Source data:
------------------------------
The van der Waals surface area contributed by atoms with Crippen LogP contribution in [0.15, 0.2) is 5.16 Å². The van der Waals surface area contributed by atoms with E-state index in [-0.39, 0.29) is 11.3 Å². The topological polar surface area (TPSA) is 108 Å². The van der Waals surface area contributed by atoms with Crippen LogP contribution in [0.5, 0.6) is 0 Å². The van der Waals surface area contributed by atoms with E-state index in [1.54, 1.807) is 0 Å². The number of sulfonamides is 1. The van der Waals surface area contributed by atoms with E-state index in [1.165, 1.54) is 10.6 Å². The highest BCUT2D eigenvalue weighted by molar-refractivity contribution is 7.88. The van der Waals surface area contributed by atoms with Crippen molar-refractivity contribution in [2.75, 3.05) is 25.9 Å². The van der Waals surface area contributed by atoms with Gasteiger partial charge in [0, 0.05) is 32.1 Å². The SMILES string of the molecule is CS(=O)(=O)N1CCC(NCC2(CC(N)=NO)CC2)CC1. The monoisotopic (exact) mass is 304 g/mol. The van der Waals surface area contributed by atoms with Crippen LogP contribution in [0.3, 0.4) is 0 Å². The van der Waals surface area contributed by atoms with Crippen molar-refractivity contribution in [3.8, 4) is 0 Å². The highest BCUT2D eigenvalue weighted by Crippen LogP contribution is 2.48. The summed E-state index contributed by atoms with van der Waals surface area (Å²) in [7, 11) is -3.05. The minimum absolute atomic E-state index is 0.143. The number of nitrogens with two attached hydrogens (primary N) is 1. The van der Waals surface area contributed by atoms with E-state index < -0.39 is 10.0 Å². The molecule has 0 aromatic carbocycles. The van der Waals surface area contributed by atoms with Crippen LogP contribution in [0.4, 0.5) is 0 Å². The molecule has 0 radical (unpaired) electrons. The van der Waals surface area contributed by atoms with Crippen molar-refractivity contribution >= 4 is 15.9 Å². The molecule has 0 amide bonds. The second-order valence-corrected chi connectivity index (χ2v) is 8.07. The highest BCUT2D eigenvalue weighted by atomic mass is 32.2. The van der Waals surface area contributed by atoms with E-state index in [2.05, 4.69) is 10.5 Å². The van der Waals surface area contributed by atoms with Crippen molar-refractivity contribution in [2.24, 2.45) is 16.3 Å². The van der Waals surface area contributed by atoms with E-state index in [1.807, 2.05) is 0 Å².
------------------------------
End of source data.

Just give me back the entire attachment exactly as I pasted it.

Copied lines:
The van der Waals surface area contributed by atoms with Crippen LogP contribution in [0.15, 0.2) is 5.16 Å². The van der Waals surface area contributed by atoms with E-state index in [-0.39, 0.29) is 11.3 Å². The topological polar surface area (TPSA) is 108 Å². The van der Waals surface area contributed by atoms with Crippen LogP contribution in [0.5, 0.6) is 0 Å². The van der Waals surface area contributed by atoms with E-state index in [1.54, 1.807) is 0 Å². The number of sulfonamides is 1. The van der Waals surface area contributed by atoms with E-state index in [1.165, 1.54) is 10.6 Å². The highest BCUT2D eigenvalue weighted by molar-refractivity contribution is 7.88. The van der Waals surface area contributed by atoms with Crippen molar-refractivity contribution in [2.75, 3.05) is 25.9 Å². The van der Waals surface area contributed by atoms with Gasteiger partial charge in [0, 0.05) is 32.1 Å². The SMILES string of the molecule is CS(=O)(=O)N1CCC(NCC2(CC(N)=NO)CC2)CC1. The monoisotopic (exact) mass is 304 g/mol. The van der Waals surface area contributed by atoms with Crippen LogP contribution in [0.3, 0.4) is 0 Å². The van der Waals surface area contributed by atoms with Crippen molar-refractivity contribution in [3.8, 4) is 0 Å². The highest BCUT2D eigenvalue weighted by Crippen LogP contribution is 2.48. The summed E-state index contributed by atoms with van der Waals surface area (Å²) in [7, 11) is -3.05. The minimum absolute atomic E-state index is 0.143. The number of nitrogens with two attached hydrogens (primary N) is 1. The van der Waals surface area contributed by atoms with E-state index < -0.39 is 10.0 Å². The molecule has 0 aromatic carbocycles. The van der Waals surface area contributed by atoms with Crippen LogP contribution in [0.4, 0.5) is 0 Å². The molecule has 0 radical (unpaired) electrons. The van der Waals surface area contributed by atoms with Crippen molar-refractivity contribution >= 4 is 15.9 Å². The molecule has 0 amide bonds. The second-order valence-corrected chi connectivity index (χ2v) is 8.07. The highest BCUT2D eigenvalue weighted by atomic mass is 32.2. The van der Waals surface area contributed by atoms with E-state index in [2.05, 4.69) is 10.5 Å². The van der Waals surface area contributed by atoms with Crippen molar-refractivity contribution in [2.24, 2.45) is 16.3 Å². The van der Waals surface area contributed by atoms with E-state index in [1.807, 2.05) is 0 Å².